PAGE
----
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Tuesday, November 23, 2010 ashleyanne, Community Member, asks

Q: Will I ever be able to go off meds for my depression? Will I always feel numb and never just myself and happy again? Upset and frustrated :(

I am currently on effexor for my depression. I have been on it for a few years, but this past year I have noticed my depression coming back, and right now it feels like the medicine is not even working. I asked my therapist if I could ever go off my medicine and she said no, but I could talk to my psychiatrist about going on a different medicine when I see him. I am scared about changing meds, what if it takes awhile to find the right one?, what if my depression gets worse?, what if i can't get out of bed and go to work?, I can't handle losing a job over my depression again. I also am scared to stay on meds because everyone says I haven't been my happy self in years. I guess you could say I always feel numb with my meds and I want to be able to feel something for once. I want to say that I am happy without being on meds. Is there anything else I can do besides take meds? HELP!

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Answers (1)
John Folk-Williams, Health Guide
11/23/10 2:04pm

I can understand how frustrating and scary this can be because I spent many years in exactly your situation. If your experience is anything like mine, I'm afraid you might well have to go through a long period of trial and error before finding the medication that works. Definitely talk to your psychiatrist - there are dozens of other medications. I fell into that trap of wanting to stay on a med that was doing me no good at all because I was so afraid I might get even worse without it.

 

The other trap that caught me was thinking that getting better depended completely on medications. For me, that was not the case. After finding an effective med, I had enough energy to do the internal work - which I did by myself, drawing on several forms of therapy. (I just did a post on this, by the way - My 20 Meds.)

 

When you talk to your psychiatrist, ask about medications that can supplement the type of antidepressant you're now taking. For example, when I was on effexor and others of that type, I also took Adderall, a stimulant that gave me the energy to work more consistently through the day. Strattera is another I took for that purpose. There are also many classes of antidepressants that work in different ways from effexor. After lots of frustration with others, I found a new version of one of the oldest classes, known as MAOI's - Emsam is the trade name. That was combined with Lamictal, normally used for bipolar, and together they eliminated the worst symptoms.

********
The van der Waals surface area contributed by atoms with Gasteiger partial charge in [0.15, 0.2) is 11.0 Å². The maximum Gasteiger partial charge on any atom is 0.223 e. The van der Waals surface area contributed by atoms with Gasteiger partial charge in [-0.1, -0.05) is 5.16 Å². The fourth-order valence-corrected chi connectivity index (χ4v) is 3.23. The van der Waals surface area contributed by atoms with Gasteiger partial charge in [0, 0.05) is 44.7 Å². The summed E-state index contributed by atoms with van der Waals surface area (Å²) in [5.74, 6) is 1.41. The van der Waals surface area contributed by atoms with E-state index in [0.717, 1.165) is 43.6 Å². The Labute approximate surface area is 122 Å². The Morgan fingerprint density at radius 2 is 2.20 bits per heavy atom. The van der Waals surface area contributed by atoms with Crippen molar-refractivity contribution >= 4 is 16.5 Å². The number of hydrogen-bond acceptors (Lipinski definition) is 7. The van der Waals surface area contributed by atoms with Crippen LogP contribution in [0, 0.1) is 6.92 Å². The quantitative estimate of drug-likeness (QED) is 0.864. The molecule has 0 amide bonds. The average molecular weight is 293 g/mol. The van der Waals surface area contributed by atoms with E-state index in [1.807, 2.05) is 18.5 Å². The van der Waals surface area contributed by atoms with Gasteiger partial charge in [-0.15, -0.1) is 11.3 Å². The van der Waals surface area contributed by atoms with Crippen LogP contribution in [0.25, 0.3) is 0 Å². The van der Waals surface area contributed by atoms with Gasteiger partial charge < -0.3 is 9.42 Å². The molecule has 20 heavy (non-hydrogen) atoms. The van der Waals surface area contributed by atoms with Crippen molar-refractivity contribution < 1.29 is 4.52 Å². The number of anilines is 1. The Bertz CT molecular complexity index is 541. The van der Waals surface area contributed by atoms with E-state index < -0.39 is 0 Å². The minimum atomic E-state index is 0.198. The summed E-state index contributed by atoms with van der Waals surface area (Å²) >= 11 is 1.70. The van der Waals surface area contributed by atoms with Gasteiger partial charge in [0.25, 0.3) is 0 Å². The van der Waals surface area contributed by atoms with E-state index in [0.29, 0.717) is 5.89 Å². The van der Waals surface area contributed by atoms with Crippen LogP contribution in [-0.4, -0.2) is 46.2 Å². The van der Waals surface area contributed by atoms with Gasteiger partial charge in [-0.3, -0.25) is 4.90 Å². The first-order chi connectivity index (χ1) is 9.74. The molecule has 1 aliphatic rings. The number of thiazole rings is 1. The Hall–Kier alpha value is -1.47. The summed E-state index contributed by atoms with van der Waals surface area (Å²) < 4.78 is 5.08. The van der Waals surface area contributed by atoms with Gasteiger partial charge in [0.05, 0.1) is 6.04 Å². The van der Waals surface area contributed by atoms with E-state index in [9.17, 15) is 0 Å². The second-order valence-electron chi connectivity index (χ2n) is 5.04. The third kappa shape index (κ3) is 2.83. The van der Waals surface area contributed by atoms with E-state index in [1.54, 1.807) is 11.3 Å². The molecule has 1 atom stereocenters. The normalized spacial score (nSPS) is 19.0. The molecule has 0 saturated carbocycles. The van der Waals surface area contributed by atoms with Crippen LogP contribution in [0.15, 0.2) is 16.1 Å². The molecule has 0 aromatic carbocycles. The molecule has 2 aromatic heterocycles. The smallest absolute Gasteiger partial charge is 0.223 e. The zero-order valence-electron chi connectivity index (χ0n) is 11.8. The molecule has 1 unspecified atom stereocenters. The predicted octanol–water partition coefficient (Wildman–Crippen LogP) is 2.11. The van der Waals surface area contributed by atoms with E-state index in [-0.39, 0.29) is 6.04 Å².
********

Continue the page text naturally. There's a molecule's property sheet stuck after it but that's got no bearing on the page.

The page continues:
It may well take a while - and the meds just don't work for some people. Then it's time to look at alternatives like TMS (non-invasive use of magnetic stimulation of the brain) or electroconvulsive therapy (I've stayed far away from that).

 

John

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ashleyanne, Community Member
11/24/10 10:40am

I am currently on focalin, which helps in the morning but thats all. Are there other stimulants that work all day? I still don't understand why stimulants for ADD work with depression. I don't have ADD, i am just tired and not motivated from the depression. Shouldn't antidepressants help with that already?

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John Folk-Williams, Health Guide
11/24/10 2:40pm

Hi -

 

As far as the stimulants go, you might talk to your doctor about an afternoon dose instead of or in addition to a morning one - or a single dose in extended release form (I have no idea if that's available for these drugs). It depends on what a safe dose is for you. Another concern is that all the drugs in this class are potentially habit-forming. They are included in the federal schedule of controlled substances that have medical uses.

 

Provigil (modafinil) is a drug that helps people with conditions involving excessive sleepiness but also seems to promote wakefulness and acts like a stimulant. It has a reputation as a drug taken to enhance mental function rather than just respond to symptoms of a disorder, so many doctors avoid it for that reason. That doesn't make sense to me, though, when you're dealing with a diagnosed illness. You might ask about that one.

 

The stimulants work by acting on a couple of neurotranmitters - norepinephrin and dopamine. The antidepressant I'm taking - Emsam - also works on dopamine, and perhaps that's why it has an energizing effect that does last all day. That's probably also due to the fact that Emsam is a patch that keeps the amount of the drug in your bloodstream steady over a 24 hour period.

 

Why ADD drugs? It makes sense to me since loss of focus and the ability to concentrate are just as much a part of depression (for many people) as for ADD.

 

Antidepressants come in many forms - some, like the one I'm on - do have an energizing effect. Strattera is one I used to take specifically for afternoon energy - and it was pretty good. But most, in my experience - especially the ones that work only on serotonin - are only good at taking the edge off deep depressive mood - and they do that at the cost of numbing all feeling. So, at least for me, they're calming or dulling drugs, not stimulants. However, every person's reaction to each drug can be radically different.

 

Check out the recent post of mine - My 20 Meds - for more on my experience with all this.

 

My best to you  --  John

 

 

 

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By ashleyanne, Community Member— Last Modified: 07/15/13, First Published: 11/23/10